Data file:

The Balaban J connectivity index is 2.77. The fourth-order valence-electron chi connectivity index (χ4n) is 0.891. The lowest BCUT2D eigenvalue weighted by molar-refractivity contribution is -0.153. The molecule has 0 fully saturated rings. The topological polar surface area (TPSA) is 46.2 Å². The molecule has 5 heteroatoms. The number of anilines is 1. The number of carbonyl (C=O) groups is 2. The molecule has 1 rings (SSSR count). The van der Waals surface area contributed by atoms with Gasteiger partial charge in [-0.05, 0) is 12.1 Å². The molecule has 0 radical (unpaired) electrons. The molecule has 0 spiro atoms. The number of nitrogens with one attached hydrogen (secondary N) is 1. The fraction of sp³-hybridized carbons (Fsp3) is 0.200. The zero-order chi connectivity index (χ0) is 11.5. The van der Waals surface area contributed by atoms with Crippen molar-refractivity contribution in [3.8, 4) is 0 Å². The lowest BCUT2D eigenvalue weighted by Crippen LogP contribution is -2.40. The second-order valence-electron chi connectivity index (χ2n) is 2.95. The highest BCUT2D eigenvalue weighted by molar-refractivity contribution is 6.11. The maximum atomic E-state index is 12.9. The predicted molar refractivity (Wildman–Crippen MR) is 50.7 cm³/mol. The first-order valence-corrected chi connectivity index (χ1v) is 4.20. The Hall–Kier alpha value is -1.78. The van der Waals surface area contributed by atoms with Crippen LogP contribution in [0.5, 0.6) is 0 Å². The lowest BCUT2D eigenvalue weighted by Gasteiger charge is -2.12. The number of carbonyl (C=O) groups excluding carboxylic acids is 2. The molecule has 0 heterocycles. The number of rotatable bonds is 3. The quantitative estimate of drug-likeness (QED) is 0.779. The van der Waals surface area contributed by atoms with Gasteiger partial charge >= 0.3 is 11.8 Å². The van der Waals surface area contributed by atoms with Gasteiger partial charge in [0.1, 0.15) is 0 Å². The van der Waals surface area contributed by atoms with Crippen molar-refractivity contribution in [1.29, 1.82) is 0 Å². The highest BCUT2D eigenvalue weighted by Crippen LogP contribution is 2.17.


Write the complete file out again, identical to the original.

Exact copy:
The Balaban J connectivity index is 2.77. The fourth-order valence-electron chi connectivity index (χ4n) is 0.891. The lowest BCUT2D eigenvalue weighted by molar-refractivity contribution is -0.153. The molecule has 0 fully saturated rings. The topological polar surface area (TPSA) is 46.2 Å². The molecule has 5 heteroatoms. The number of anilines is 1. The number of carbonyl (C=O) groups is 2. The molecule has 1 rings (SSSR count). The van der Waals surface area contributed by atoms with Gasteiger partial charge in [-0.05, 0) is 12.1 Å². The molecule has 0 radical (unpaired) electrons. The molecule has 0 spiro atoms. The number of nitrogens with one attached hydrogen (secondary N) is 1. The fraction of sp³-hybridized carbons (Fsp3) is 0.200. The zero-order chi connectivity index (χ0) is 11.5. The van der Waals surface area contributed by atoms with Crippen molar-refractivity contribution in [3.8, 4) is 0 Å². The lowest BCUT2D eigenvalue weighted by Crippen LogP contribution is -2.40. The second-order valence-electron chi connectivity index (χ2n) is 2.95. The highest BCUT2D eigenvalue weighted by molar-refractivity contribution is 6.11. The maximum atomic E-state index is 12.9. The predicted molar refractivity (Wildman–Crippen MR) is 50.7 cm³/mol. The first-order valence-corrected chi connectivity index (χ1v) is 4.20. The Hall–Kier alpha value is -1.78. The van der Waals surface area contributed by atoms with Crippen LogP contribution in [0.5, 0.6) is 0 Å². The lowest BCUT2D eigenvalue weighted by Gasteiger charge is -2.12. The number of carbonyl (C=O) groups excluding carboxylic acids is 2. The molecule has 0 heterocycles. The number of rotatable bonds is 3. The quantitative estimate of drug-likeness (QED) is 0.779. The van der Waals surface area contributed by atoms with Gasteiger partial charge >= 0.3 is 11.8 Å². The van der Waals surface area contributed by atoms with Gasteiger partial charge in [0.1, 0.15) is 0 Å². The van der Waals surface area contributed by atoms with Crippen molar-refractivity contribution in [1.29, 1.82) is 0 Å². The highest BCUT2D eigenvalue weighted by Crippen LogP contribution is 2.17.